"Can't catch meeeeee!"

Philadelphians may not be capable of dealing with a lot of snow, but the polar bear, white-tailed ptarmigan, and short-tailed weasel are built for life in the white stuff. Now if you'll excuse me, I have to start working on eating that stockpile of Pop Tarts.

Wednesday, January 15, 2014

Vomiting and Severed Limbs in the Workplace

Last month at my job, we got a new turkey vulture, an injured wild bird unable to fly. He was named "Ralph" because he was quick to employ the vulture defense of vomiting when threatened. It's a pretty good defense when you think about it; not only does the threatening animal (or Nature Geek) receive a smelly dose of partially digested dead animal delivered at their feet, but it also makes the vulture lighter, and able to take flight that much faster.

This kind of defense is completely normal among vultures. If one vulture saw another vomiting, it wouldn't think "eww, gross!" but instead "danger? where?" But what if we humans shared some of the same defenses as found in the rest of the animal kingdom? It got me to thinking of how the workplace might look quite differently.

Scenario 1: The Boss Confrontation
Boss: "Susan, I need you to step into my office right NOW."

Boss: "Ummm on second thought, why don't you just go back to your office. On third thought, you can stay in my office and I'll leave."

I imagine that even the most hardened of bosses would want to vent their office for a while after you vomited up your egg salad sandwich and coleslaw in their doorway.

Scenario 2: The Unwelcome Drop-In
<Joe, working diligently on a project at his desk, desperate to make that 3:00 deadline.>
Susan, appearing at door: "Hey Joe, do you mind if I--"
Susan: O.O
           *runs away with mad flailing of arms*

There's not too much that grosses me out in the natural world, but watching footage of a short-horned lizard squirt blood out of its eyes makes me wince every time. Probably because I just have a thing about my eyes, but I digress. (And now my eyes are watering just typing this. Great.) A few species of short-horned lizards, also nicknamed "horny toads," are able to change the pressure in their heads in order to rupture small blood vessels in the eyelids and can aim the resulting blood flow up 3-5 feet away. If that wasn't bad enough, the blood also contains a chemical compound that tastes bad to members of the canine family. This horror show defense mechanism is not effective against birds, however, who probably just think the horned lizard comes with its own flavor packets.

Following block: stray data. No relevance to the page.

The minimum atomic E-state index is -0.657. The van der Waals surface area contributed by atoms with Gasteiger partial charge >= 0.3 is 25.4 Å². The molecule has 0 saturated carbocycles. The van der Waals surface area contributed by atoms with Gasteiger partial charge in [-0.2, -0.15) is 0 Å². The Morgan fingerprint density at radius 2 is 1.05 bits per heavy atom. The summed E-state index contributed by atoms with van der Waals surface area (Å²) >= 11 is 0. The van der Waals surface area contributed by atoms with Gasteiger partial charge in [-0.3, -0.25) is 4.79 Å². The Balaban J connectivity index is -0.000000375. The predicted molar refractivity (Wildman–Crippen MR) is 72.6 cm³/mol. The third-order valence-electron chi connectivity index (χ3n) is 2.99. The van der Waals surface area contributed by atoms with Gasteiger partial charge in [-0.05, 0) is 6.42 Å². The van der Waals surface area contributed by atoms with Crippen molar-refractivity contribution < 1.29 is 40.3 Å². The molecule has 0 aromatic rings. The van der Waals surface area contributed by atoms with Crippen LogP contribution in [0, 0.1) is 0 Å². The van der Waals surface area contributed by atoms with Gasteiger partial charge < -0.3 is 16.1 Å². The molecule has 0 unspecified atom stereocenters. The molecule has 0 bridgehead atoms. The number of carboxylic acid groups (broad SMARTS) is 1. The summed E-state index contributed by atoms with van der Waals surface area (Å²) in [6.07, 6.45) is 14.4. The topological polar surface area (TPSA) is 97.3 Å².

Scenario 3: The Unwanted Client Interaction
Susan: "Oh man Joe, here comes your client, Mr. Jenkins. That guy never stops talking!

Mr. Jenkins: "Joe? Susan have you seen Joe? I could have sworn he was just here a second ago."

The potoo has got to be one of the most spectacular examples of camouflage in the bird world. There are many birds with feathers colored to look like bark, but the potoo brings a stiff, angled body posture to its routine that sets it above the rest. Of course, when you look like this with your eyes open:
you are going to need to work harder than usual to disguise yourself in the tropical forests of Central and South America.

Scenario 4: The Staff Meeting
Susan: <thinking to self> Man, this meeting is so bor-ing. If I have to listen to the boss talk one more minute about bottom lines, I think I'm going to lose my sanity. I need a diversion.

Susan: "Run awayyyyyyy!"

Some species of lizards and salamanders have the ability to get out of a tricky spot by breaking off their tails, an ability called caudal autotomy, enabling them to escape the tight grip of a would-be predator. What's more, the severed tail segment can keep twitching for up to 20 minutes, keeping the predator distracted as the reptile or amphibian makes their escape. What about blood loss, you ask? These critters have it all under control! Muscles around the main artery to their tails pinch off at the moment of detachment, preventing any major loss of blood. 

Today with a bit of training, Ralph the turkey vulture doesn't live up to his name nearly as much. And although vomiting to get out of an uncomfortable situation may sound tempting on a bad day in the workplace, just keep in mind that vultures re-eat their vomit after the danger has passed. I don't think that egg salad sandwich is going to taste any better the second time around. 

Wednesday, January 8, 2014

Return of the Geek

I'm baaaaa-aaaaaack!

Man it feels good to be back! "What have you been doing for the past year and a half that you could not enrich my life with your witty, yet educational bloggings?" you ask? Let me explain. No, there is too much. Let me sum up:

You just watched the outtakes from a series of short videos I created as part of a study for my graduate degree in Environmental Education and Interpretation. Videos that I can now share with all of you!

The middle of winter may not strike all of us as a perfect time for a nature hike, but now is an ideal time to get out and look for animal signs. And if you are fortunate enough to live in an area with snow on the ground right now, the signs are even more abundant! What kinds of stories might be revealed? Find out by watching this week's video!

Be sure to follow my trail right back here next Wednesday. See you then!